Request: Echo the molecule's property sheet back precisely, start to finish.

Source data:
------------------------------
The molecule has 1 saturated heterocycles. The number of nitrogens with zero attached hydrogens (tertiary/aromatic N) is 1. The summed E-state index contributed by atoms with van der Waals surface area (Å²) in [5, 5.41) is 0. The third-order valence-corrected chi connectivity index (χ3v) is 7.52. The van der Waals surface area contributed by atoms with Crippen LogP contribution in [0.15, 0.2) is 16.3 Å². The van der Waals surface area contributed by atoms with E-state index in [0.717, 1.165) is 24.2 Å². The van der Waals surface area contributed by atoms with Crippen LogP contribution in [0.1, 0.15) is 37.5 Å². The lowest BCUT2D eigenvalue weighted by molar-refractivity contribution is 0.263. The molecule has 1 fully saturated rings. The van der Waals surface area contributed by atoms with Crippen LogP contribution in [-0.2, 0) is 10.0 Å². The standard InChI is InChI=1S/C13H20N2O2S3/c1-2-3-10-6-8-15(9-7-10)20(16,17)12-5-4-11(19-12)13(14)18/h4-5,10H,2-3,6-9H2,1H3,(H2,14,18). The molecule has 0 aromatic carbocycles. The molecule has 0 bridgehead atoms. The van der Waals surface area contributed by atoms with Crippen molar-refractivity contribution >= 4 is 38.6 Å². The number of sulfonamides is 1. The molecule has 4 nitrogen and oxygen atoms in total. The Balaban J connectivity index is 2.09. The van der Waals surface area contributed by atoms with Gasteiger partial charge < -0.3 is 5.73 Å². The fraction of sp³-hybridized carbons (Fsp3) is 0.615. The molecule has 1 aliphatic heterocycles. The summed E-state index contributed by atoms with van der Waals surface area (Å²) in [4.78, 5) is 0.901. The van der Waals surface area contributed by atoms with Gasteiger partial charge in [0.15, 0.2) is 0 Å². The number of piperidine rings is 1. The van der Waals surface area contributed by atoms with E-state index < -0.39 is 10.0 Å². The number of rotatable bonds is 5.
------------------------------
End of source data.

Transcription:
The molecule has 1 saturated heterocycles. The number of nitrogens with zero attached hydrogens (tertiary/aromatic N) is 1. The summed E-state index contributed by atoms with van der Waals surface area (Å²) in [5, 5.41) is 0. The third-order valence-corrected chi connectivity index (χ3v) is 7.52. The van der Waals surface area contributed by atoms with Crippen LogP contribution in [0.15, 0.2) is 16.3 Å². The van der Waals surface area contributed by atoms with E-state index in [0.717, 1.165) is 24.2 Å². The van der Waals surface area contributed by atoms with Crippen LogP contribution in [0.1, 0.15) is 37.5 Å². The lowest BCUT2D eigenvalue weighted by molar-refractivity contribution is 0.263. The molecule has 1 fully saturated rings. The van der Waals surface area contributed by atoms with Crippen LogP contribution in [-0.2, 0) is 10.0 Å². The standard InChI is InChI=1S/C13H20N2O2S3/c1-2-3-10-6-8-15(9-7-10)20(16,17)12-5-4-11(19-12)13(14)18/h4-5,10H,2-3,6-9H2,1H3,(H2,14,18). The molecule has 0 aromatic carbocycles. The molecule has 0 bridgehead atoms. The van der Waals surface area contributed by atoms with Crippen molar-refractivity contribution >= 4 is 38.6 Å². The number of sulfonamides is 1. The molecule has 4 nitrogen and oxygen atoms in total. The Balaban J connectivity index is 2.09. The van der Waals surface area contributed by atoms with Gasteiger partial charge < -0.3 is 5.73 Å². The fraction of sp³-hybridized carbons (Fsp3) is 0.615. The molecule has 1 aliphatic heterocycles. The summed E-state index contributed by atoms with van der Waals surface area (Å²) in [4.78, 5) is 0.901. The van der Waals surface area contributed by atoms with Gasteiger partial charge in [0.15, 0.2) is 0 Å². The number of piperidine rings is 1. The van der Waals surface area contributed by atoms with E-state index < -0.39 is 10.0 Å². The number of rotatable bonds is 5.